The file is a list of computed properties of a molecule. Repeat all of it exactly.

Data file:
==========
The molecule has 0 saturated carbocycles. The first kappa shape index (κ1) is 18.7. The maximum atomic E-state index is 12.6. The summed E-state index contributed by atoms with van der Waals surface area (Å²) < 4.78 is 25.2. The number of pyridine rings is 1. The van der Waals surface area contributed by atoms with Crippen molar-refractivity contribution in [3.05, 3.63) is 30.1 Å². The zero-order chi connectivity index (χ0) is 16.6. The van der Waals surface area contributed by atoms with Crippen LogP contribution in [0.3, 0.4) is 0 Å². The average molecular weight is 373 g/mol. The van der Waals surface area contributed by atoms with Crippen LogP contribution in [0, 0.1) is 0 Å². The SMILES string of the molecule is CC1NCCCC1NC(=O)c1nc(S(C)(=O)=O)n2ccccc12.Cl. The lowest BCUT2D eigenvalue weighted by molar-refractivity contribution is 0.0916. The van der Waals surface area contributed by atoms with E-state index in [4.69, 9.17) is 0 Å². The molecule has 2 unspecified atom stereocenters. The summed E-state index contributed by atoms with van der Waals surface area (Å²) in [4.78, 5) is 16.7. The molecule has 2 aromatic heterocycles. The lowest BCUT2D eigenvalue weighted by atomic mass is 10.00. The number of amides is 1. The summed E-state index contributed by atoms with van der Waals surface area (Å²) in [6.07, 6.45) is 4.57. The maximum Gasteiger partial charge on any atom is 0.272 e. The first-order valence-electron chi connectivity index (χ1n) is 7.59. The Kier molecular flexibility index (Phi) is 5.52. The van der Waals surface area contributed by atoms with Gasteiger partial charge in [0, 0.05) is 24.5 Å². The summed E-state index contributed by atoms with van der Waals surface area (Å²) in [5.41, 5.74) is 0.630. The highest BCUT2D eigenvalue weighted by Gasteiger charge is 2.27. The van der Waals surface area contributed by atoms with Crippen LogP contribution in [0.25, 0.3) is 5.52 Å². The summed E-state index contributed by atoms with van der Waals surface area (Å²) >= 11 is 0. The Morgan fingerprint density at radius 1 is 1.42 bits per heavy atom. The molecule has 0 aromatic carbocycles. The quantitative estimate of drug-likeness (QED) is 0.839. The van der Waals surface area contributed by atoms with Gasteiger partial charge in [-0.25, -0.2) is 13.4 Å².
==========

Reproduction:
The molecule has 0 saturated carbocycles. The first kappa shape index (κ1) is 18.7. The maximum atomic E-state index is 12.6. The summed E-state index contributed by atoms with van der Waals surface area (Å²) < 4.78 is 25.2. The number of pyridine rings is 1. The van der Waals surface area contributed by atoms with Crippen molar-refractivity contribution in [3.05, 3.63) is 30.1 Å². The zero-order chi connectivity index (χ0) is 16.6. The van der Waals surface area contributed by atoms with Crippen LogP contribution in [0.3, 0.4) is 0 Å². The average molecular weight is 373 g/mol. The van der Waals surface area contributed by atoms with Crippen LogP contribution in [0, 0.1) is 0 Å². The SMILES string of the molecule is CC1NCCCC1NC(=O)c1nc(S(C)(=O)=O)n2ccccc12.Cl. The lowest BCUT2D eigenvalue weighted by molar-refractivity contribution is 0.0916. The van der Waals surface area contributed by atoms with E-state index in [4.69, 9.17) is 0 Å². The molecule has 2 unspecified atom stereocenters. The summed E-state index contributed by atoms with van der Waals surface area (Å²) in [4.78, 5) is 16.7. The molecule has 2 aromatic heterocycles. The lowest BCUT2D eigenvalue weighted by atomic mass is 10.00. The number of amides is 1. The summed E-state index contributed by atoms with van der Waals surface area (Å²) in [6.07, 6.45) is 4.57. The maximum Gasteiger partial charge on any atom is 0.272 e. The first-order valence-electron chi connectivity index (χ1n) is 7.59. The Kier molecular flexibility index (Phi) is 5.52. The van der Waals surface area contributed by atoms with Gasteiger partial charge in [0, 0.05) is 24.5 Å². The summed E-state index contributed by atoms with van der Waals surface area (Å²) in [5.41, 5.74) is 0.630. The highest BCUT2D eigenvalue weighted by Gasteiger charge is 2.27. The van der Waals surface area contributed by atoms with Crippen LogP contribution in [0.25, 0.3) is 5.52 Å². The summed E-state index contributed by atoms with van der Waals surface area (Å²) >= 11 is 0. The Morgan fingerprint density at radius 1 is 1.42 bits per heavy atom. The molecule has 0 aromatic carbocycles. The quantitative estimate of drug-likeness (QED) is 0.839. The van der Waals surface area contributed by atoms with Gasteiger partial charge in [-0.25, -0.2) is 13.4 Å².